However, if the above situation involved a free man asked to freely make the choice to pull the chair from under his son (in the absence of threat and coercion), then the free man becomes the causal agent of a moral action; i.e., he originates a moral act and should therefore be morally culpable.
Thus, these exceptional situations can become superfluous exercises in mental gymnastics if they are constructed to be so removed from human realities and appropriate contexts.
[September 19, 2007: I’m including my comment up here in the post because it further clarifies the article and explicitly indicates the Objectivist approach to moral dilemmas]
In my article, I point out that the primary purpose of constructing ethical theories is to help men live their normal, daily lives in an ethical and fruitful manner. Exceptional situations–or ethical emergencies–are by definition rare, transient, and fleeting. Therefore, such situations require that men suspend their normal course of activities to engage in and resolve such ethical emergencies. However, to extract a moral theory of behavior out of these exceptional situations and apply them as the standard or rule in regular life is a logical fallacy and a moral travesty.
Therefore, what does Objectivism advise the person to do in this situation? The response is: Do whatever comes to mind as the most appropriate and swift course of action to immediately end, resolve, or minimize the urgency of the situation and return to normalcy. As I said, Objectivism offers a moral theory for *normal* and regular human life, not for exceptional situations.
However, note this very important point: the moral code you embrace as a guide for normal events will to some extent (perhaps implicitly) guide your actions in exceptional situations. For example, if you are normally a rational man, i.e., you are in the habit of thinking and acting rationally to the extent of your knowledge, then in a situation of crisis, you will most likely respond quickly and immediately in a rational and focused manner, because rationality has become a habit that you are most comfortable with. In contrast, a habitually irrational man will be an emotional wreck when faced with a crisis situation because his mind is utterly hopeless and impotent in confronting the situation; in the face of crucial or split-second decision-making, the irrational man may respond in the only manner he knows best–irrationally, to the detriment of his own cause.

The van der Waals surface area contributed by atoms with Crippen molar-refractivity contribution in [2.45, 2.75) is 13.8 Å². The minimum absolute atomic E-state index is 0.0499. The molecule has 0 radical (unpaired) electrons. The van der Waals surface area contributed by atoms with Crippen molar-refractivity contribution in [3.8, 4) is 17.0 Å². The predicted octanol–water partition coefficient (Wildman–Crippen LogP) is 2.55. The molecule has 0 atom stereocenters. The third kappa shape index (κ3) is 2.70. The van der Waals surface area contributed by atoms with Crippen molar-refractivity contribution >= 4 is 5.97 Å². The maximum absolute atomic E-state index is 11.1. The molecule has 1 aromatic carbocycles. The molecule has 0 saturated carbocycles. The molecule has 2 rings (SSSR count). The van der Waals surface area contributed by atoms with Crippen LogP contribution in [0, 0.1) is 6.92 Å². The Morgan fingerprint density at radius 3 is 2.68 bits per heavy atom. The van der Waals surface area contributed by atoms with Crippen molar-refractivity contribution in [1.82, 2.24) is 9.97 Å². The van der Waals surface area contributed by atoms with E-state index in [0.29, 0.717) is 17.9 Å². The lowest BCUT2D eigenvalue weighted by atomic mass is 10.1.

Thus, note the importance of a proper moral code in normal life and its influence on how you tackle ethical emergencies.
Regarding the specific situation indicated in my post, I noted in the article that the man can choose whatever course of action that is available to him. Since the man is under the threat of force and death, he cannot make any reasoned or rational decision; whatever he chooses to do is a consequence of the unfortunate context he is trapped in. Objectivism does not (and indeed, cannot) offer any moral guide to this man because the situation does not permit any moral course of action. Indeed, no ethical theory can legitimately offer a moral course of action for the man. Where there is force, there can be no reason or rationality and therefore no moral course of action–at best, the action would have to be amoral. Thus, the man can do whatever he thinks is most appropriate or expedient at that given time based on his own best judgment–-whatever the tragic consequences may be.